This article is an excerpt from the Shortform book guide to "The Subtle Art of Not Giving a F*ck" by Mark Manson. Shortform has the world's best summaries and analyses of books you should be reading.
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Why do so many of us have a fear of being average? How do some people become exceptional?
The truth is that you’re probably average, and that’s okay. Very few people are actually extraordinary and the ones who are had to spend a lot of time improving themselves. For the bulk of people, accepting that you’re not special will make you mentally healthier.
Keep reading to find out why being average is okay and being exceptional comes with its own set of problems.
The Fear of Being Average
Technology has solved many problems but also has given us new, mental problems by flooding us with extreme information convincing us that the exceptional is normal.
That leaves a lot of people with a fear of being average and with a distorted view of themselves. But they feel entitled to be noticed, so they become louder and more extreme (self-aggrandizing), or they obsess over celebrities (other-aggrandizing).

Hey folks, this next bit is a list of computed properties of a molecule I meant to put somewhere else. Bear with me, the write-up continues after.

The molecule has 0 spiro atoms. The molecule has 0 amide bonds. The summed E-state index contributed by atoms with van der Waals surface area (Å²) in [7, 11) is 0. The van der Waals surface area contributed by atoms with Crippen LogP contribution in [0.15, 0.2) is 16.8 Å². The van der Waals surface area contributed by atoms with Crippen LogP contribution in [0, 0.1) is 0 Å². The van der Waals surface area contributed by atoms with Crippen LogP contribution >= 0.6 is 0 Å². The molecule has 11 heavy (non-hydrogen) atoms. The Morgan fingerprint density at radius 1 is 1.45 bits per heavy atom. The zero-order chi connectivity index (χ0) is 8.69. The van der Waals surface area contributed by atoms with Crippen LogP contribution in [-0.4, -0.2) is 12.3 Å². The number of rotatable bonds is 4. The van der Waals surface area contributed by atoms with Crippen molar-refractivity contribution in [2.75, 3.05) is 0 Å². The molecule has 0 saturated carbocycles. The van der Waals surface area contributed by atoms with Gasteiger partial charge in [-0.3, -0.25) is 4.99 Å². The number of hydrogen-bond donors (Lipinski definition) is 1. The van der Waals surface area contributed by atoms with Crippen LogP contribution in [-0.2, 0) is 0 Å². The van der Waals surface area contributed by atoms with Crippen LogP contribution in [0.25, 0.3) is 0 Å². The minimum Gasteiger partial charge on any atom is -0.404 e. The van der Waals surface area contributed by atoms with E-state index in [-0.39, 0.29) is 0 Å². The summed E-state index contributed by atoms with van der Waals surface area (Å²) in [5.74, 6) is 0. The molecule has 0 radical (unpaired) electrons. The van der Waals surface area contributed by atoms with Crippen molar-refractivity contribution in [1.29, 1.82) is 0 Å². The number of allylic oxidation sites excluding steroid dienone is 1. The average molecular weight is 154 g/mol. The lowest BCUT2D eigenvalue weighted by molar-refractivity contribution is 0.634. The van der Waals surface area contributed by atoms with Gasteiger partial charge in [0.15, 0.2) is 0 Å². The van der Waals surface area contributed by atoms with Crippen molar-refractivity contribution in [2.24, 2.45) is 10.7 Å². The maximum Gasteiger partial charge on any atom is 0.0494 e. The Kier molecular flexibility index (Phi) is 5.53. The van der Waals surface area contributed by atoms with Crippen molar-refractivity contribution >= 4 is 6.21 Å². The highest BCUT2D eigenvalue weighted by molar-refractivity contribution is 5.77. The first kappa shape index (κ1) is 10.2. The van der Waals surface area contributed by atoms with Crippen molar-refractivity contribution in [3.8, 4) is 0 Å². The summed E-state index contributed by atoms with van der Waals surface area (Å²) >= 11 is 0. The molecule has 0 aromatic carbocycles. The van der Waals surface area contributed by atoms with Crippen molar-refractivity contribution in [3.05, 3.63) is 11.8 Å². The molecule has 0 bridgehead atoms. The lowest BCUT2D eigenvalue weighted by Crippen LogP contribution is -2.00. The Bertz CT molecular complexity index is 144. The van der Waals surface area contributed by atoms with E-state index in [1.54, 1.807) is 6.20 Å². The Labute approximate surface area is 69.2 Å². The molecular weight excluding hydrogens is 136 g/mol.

We’ve come to believe that being average is being a failure.
If they aren’t extraordinary, some people would rather be below average than just average. If you can’t be the best, being the most victimized and miserable makes you unique in your mind and garners attention — which seems preferable to being merely average.
But if everyone is deemed extraordinary, then no one would stand out.
In fact, you are probably average at most things that you do. If you excel at something, you’re still probably average or worse at other things.
The Problem With Being Exceptional
Becoming exceptional takes enormous time and effort. Because of that, few people become outstanding at anything, let alone at multiple things. It’s not possible to excel at everything in life; brilliant people or celebrities often have major problems in other areas such as home life.
The few people who become outstanding do so because they realize they’re mediocre and go all out to improve themselves and excel at something. They obsess over improving themselves because they fear they’re not very good, which stems from a feeling of anti-entitlement.
To be emotionally healthy you need to accept that:
- You’re not special or extraordinary.
- What you do doesn’t matter that much, all things considered.
- Much of your life will be unexciting and dull.
Accepting these realities eliminates the pressure and stress of feeling inadequate and always needing to compensate. You can do and achieve what you want, free of unrealistic expectations.
When you lower your expectations to a realistic level, you’ll have a greater appreciation for ordinary things like spending time with friends, helping someone, or pursuing something you enjoy. These are actually the important things.
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Here's what you'll find in our full The Subtle Art of Not Giving a F*ck summary:
- How to clarify what's important to you (and not just what you think should be important)
- Why it's okay for things to not always go well in life
- Why you need to care about fewer things